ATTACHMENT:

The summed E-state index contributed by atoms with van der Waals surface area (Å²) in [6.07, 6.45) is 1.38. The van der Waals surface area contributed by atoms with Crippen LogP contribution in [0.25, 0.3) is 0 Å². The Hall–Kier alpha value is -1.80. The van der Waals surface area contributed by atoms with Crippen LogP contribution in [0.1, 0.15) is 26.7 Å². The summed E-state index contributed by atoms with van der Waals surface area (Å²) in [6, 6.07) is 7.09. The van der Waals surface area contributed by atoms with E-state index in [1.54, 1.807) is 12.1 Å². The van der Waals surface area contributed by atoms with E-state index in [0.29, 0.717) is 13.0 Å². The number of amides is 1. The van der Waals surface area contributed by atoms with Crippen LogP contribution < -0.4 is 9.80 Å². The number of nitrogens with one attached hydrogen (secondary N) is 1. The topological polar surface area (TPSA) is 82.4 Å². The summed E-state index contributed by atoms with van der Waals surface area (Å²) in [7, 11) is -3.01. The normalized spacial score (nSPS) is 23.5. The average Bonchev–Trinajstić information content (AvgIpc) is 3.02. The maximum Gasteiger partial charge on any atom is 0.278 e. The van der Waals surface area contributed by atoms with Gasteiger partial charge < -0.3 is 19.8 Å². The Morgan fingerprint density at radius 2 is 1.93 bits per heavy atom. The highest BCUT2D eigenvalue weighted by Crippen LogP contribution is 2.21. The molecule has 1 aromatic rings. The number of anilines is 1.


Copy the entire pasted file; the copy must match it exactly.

The summed E-state index contributed by atoms with van der Waals surface area (Å²) in [6.07, 6.45) is 1.38. The van der Waals surface area contributed by atoms with Crippen LogP contribution in [0.25, 0.3) is 0 Å². The Hall–Kier alpha value is -1.80. The van der Waals surface area contributed by atoms with Crippen LogP contribution in [0.1, 0.15) is 26.7 Å². The summed E-state index contributed by atoms with van der Waals surface area (Å²) in [6, 6.07) is 7.09. The van der Waals surface area contributed by atoms with E-state index in [1.54, 1.807) is 12.1 Å². The van der Waals surface area contributed by atoms with E-state index in [0.29, 0.717) is 13.0 Å². The number of amides is 1. The van der Waals surface area contributed by atoms with Crippen LogP contribution < -0.4 is 9.80 Å². The number of nitrogens with one attached hydrogen (secondary N) is 1. The topological polar surface area (TPSA) is 82.4 Å². The summed E-state index contributed by atoms with van der Waals surface area (Å²) in [7, 11) is -3.01. The normalized spacial score (nSPS) is 23.5. The average Bonchev–Trinajstić information content (AvgIpc) is 3.02. The maximum Gasteiger partial charge on any atom is 0.278 e. The van der Waals surface area contributed by atoms with Gasteiger partial charge < -0.3 is 19.8 Å². The Morgan fingerprint density at radius 2 is 1.93 bits per heavy atom. The highest BCUT2D eigenvalue weighted by Crippen LogP contribution is 2.21. The molecule has 1 aromatic rings. The number of anilines is 1.